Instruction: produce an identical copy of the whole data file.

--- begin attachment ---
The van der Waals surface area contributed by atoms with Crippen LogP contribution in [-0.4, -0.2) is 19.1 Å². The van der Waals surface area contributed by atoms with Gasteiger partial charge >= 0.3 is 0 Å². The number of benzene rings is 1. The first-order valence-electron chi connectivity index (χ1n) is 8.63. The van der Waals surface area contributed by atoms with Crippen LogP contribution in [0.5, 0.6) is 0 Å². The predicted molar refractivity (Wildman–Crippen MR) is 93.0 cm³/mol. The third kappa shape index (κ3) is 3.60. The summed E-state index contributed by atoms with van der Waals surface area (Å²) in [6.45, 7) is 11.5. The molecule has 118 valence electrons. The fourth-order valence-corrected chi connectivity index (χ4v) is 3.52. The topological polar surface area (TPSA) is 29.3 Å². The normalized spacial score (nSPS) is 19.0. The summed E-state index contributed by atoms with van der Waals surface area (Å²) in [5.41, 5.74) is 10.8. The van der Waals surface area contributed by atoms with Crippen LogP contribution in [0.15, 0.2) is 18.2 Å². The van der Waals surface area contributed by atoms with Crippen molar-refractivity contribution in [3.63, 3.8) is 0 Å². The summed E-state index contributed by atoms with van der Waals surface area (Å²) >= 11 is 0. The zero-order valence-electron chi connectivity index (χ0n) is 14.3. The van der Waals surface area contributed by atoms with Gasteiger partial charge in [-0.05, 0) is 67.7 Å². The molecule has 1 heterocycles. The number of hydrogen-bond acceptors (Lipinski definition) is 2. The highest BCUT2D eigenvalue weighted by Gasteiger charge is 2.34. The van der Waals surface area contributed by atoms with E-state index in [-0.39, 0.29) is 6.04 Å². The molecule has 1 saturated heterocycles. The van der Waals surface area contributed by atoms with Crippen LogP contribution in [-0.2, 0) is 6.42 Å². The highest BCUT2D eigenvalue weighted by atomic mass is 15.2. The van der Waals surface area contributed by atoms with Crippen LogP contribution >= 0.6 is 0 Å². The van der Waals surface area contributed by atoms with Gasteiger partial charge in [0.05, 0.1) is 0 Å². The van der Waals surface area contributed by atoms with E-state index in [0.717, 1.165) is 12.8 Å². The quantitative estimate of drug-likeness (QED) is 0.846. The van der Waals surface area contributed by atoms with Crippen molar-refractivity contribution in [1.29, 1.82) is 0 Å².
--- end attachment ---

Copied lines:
The van der Waals surface area contributed by atoms with Crippen LogP contribution in [-0.4, -0.2) is 19.1 Å². The van der Waals surface area contributed by atoms with Gasteiger partial charge >= 0.3 is 0 Å². The number of benzene rings is 1. The first-order valence-electron chi connectivity index (χ1n) is 8.63. The van der Waals surface area contributed by atoms with Crippen LogP contribution in [0.5, 0.6) is 0 Å². The predicted molar refractivity (Wildman–Crippen MR) is 93.0 cm³/mol. The third kappa shape index (κ3) is 3.60. The summed E-state index contributed by atoms with van der Waals surface area (Å²) in [6.45, 7) is 11.5. The molecule has 118 valence electrons. The fourth-order valence-corrected chi connectivity index (χ4v) is 3.52. The topological polar surface area (TPSA) is 29.3 Å². The normalized spacial score (nSPS) is 19.0. The summed E-state index contributed by atoms with van der Waals surface area (Å²) in [5.41, 5.74) is 10.8. The van der Waals surface area contributed by atoms with Crippen LogP contribution in [0.15, 0.2) is 18.2 Å². The van der Waals surface area contributed by atoms with Crippen molar-refractivity contribution in [3.63, 3.8) is 0 Å². The summed E-state index contributed by atoms with van der Waals surface area (Å²) >= 11 is 0. The zero-order valence-electron chi connectivity index (χ0n) is 14.3. The van der Waals surface area contributed by atoms with Gasteiger partial charge in [-0.05, 0) is 67.7 Å². The molecule has 1 heterocycles. The number of hydrogen-bond acceptors (Lipinski definition) is 2. The highest BCUT2D eigenvalue weighted by Gasteiger charge is 2.34. The van der Waals surface area contributed by atoms with E-state index in [-0.39, 0.29) is 6.04 Å². The molecule has 1 saturated heterocycles. The van der Waals surface area contributed by atoms with Crippen LogP contribution in [-0.2, 0) is 6.42 Å². The highest BCUT2D eigenvalue weighted by atomic mass is 15.2. The van der Waals surface area contributed by atoms with Crippen LogP contribution >= 0.6 is 0 Å². The van der Waals surface area contributed by atoms with Gasteiger partial charge in [0.05, 0.1) is 0 Å². The van der Waals surface area contributed by atoms with E-state index in [0.717, 1.165) is 12.8 Å². The quantitative estimate of drug-likeness (QED) is 0.846. The van der Waals surface area contributed by atoms with Crippen molar-refractivity contribution in [1.29, 1.82) is 0 Å².